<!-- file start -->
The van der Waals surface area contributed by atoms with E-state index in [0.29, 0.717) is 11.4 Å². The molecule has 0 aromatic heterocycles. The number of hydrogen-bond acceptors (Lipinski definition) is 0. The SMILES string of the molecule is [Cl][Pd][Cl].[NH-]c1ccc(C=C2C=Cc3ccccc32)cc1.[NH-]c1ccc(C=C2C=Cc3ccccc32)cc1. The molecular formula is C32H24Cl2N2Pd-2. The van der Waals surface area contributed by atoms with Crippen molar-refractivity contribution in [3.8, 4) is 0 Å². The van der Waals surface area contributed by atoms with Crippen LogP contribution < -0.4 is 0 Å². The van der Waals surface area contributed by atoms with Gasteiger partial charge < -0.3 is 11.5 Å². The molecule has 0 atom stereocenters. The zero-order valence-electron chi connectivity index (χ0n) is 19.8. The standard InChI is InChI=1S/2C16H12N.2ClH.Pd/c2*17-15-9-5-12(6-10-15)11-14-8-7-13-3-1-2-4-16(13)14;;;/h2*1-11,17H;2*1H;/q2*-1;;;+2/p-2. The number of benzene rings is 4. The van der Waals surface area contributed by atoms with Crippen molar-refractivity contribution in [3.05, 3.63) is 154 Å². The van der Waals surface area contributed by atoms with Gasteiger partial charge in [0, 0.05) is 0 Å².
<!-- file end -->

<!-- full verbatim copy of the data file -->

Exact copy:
The van der Waals surface area contributed by atoms with E-state index in [0.29, 0.717) is 11.4 Å². The molecule has 0 aromatic heterocycles. The number of hydrogen-bond acceptors (Lipinski definition) is 0. The SMILES string of the molecule is [Cl][Pd][Cl].[NH-]c1ccc(C=C2C=Cc3ccccc32)cc1.[NH-]c1ccc(C=C2C=Cc3ccccc32)cc1. The molecular formula is C32H24Cl2N2Pd-2. The van der Waals surface area contributed by atoms with Crippen molar-refractivity contribution in [3.8, 4) is 0 Å². The van der Waals surface area contributed by atoms with Crippen LogP contribution < -0.4 is 0 Å². The van der Waals surface area contributed by atoms with Gasteiger partial charge < -0.3 is 11.5 Å². The molecule has 0 atom stereocenters. The zero-order valence-electron chi connectivity index (χ0n) is 19.8. The standard InChI is InChI=1S/2C16H12N.2ClH.Pd/c2*17-15-9-5-12(6-10-15)11-14-8-7-13-3-1-2-4-16(13)14;;;/h2*1-11,17H;2*1H;/q2*-1;;;+2/p-2. The number of benzene rings is 4. The van der Waals surface area contributed by atoms with Crippen molar-refractivity contribution in [3.05, 3.63) is 154 Å². The van der Waals surface area contributed by atoms with Gasteiger partial charge in [0, 0.05) is 0 Å².